We are keeping our patrols quadrupled during the monsoon season to counter the increased risk of encroachment, retaliatory poisonings and poaching at this time of year. Our work on new permanent wildlife waterholes is on hold until after the heavy rains subside. Our waterholes already provide year-round water for more than two thirds of Bandhavgarh’s wild tigers and their prey. You can also read the latest report for our waterholes project here.

With the cold winter months ahead, we urgently need your help to provide a further 650 warm winter jackets so patrolling can continue on the coldest days and nights. To equip every patroller with a winter jacket, we need to raise another £14300 ($18590) so that the brave men and women who risk their lives each day to keep wild tigers safe can keep going in the cold. Any help you can give will be most welcome. Even the smallest donation will be a huge help in these difficult times.

Making a Difference

With your continued support, we can cover an extra 1000 km (624 miles) of wild tiger territory per month with our increased patrols, in wet weather conditions too, without essential winter equipment this may reduce! It is vital to ensure sufficient time to search for snares; traps and signs of poisoners around forest areas where human encroachment is widespread; and around the periphery of villages where crop raiding and livestock killing is rife. Increased patrolling helps us to curb human encroachment into wild tigers’ territories, and allows us to provide safety advice for those trying to protect their crops and livestock from wandering elephants and tigers respectively.

With more than 60 tiger cubs born since the start of the pandemic, we have many more wild tigers to keep safe now. So we still need your help. Your gift today, however large or small can make a huge difference as to whether Bandhavgarh’s wild tigers can survive these unprecedented threats:

  • A gift of £22 ($27) will provide a warm winter jacket for an anti-poaching patroller
  • A gift of £110 ($135) will provide winter jackets for a team of patrollers enabling them to cover 125km (78 miles) of wild tiger territory in a day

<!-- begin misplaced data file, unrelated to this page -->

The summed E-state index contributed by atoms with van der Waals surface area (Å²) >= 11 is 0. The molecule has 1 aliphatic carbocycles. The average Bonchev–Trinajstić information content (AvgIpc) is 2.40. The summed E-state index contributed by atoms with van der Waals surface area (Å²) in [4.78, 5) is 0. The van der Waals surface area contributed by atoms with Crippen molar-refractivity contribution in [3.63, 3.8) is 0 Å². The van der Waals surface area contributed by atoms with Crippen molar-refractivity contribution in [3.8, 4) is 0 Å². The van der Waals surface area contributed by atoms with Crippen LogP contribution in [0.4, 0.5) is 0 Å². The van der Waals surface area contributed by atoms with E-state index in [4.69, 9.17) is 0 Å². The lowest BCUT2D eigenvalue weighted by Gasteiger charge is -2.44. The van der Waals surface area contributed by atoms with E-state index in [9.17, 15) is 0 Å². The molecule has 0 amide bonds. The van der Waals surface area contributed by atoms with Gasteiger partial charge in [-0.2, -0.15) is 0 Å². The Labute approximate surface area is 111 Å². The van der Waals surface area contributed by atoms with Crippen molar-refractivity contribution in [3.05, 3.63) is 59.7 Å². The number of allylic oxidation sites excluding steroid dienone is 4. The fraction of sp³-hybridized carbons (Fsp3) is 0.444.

• A monthly gift of £12 (US$15) per month will help us to provide an anti-poaching patroller’s essential equipment for a year.

Making your Gift Count Twice

Your new online monthly gift of £12 (US$15) per month won’t just help us to provide an anti-poaching patroller’s essential equipment for a year; it will also qualify for a 100% match bonus on the first donation amount if you keep donating for 4 months or longer. That means when you donate at £12 (US$15) monthly in month 4 we will receive an extra £12 (US$15) from GlobalGiving to help us save wild tigers. Thus, there has never been a better time to start a new monthly donation than now.

Without our help, we know that more wild tigers will die; and more humans will be mauled or killed due to encroachment or human-tiger conflict. Sadly, with every human life lost comes another threat to the wild tiger’s survival in the form of retaliation; thus we must protect both if we are to ensure that wild tigers can have a wild future.

Please don’t hesitate if you can help, your donation can be the difference between life and death for a wild tiger, as it helps to keep our patrolling going when it is most needed. Every tiger and every tiger cub counts. Thank you for making our fight against poachers, the changing climate and human-animal conflict possible.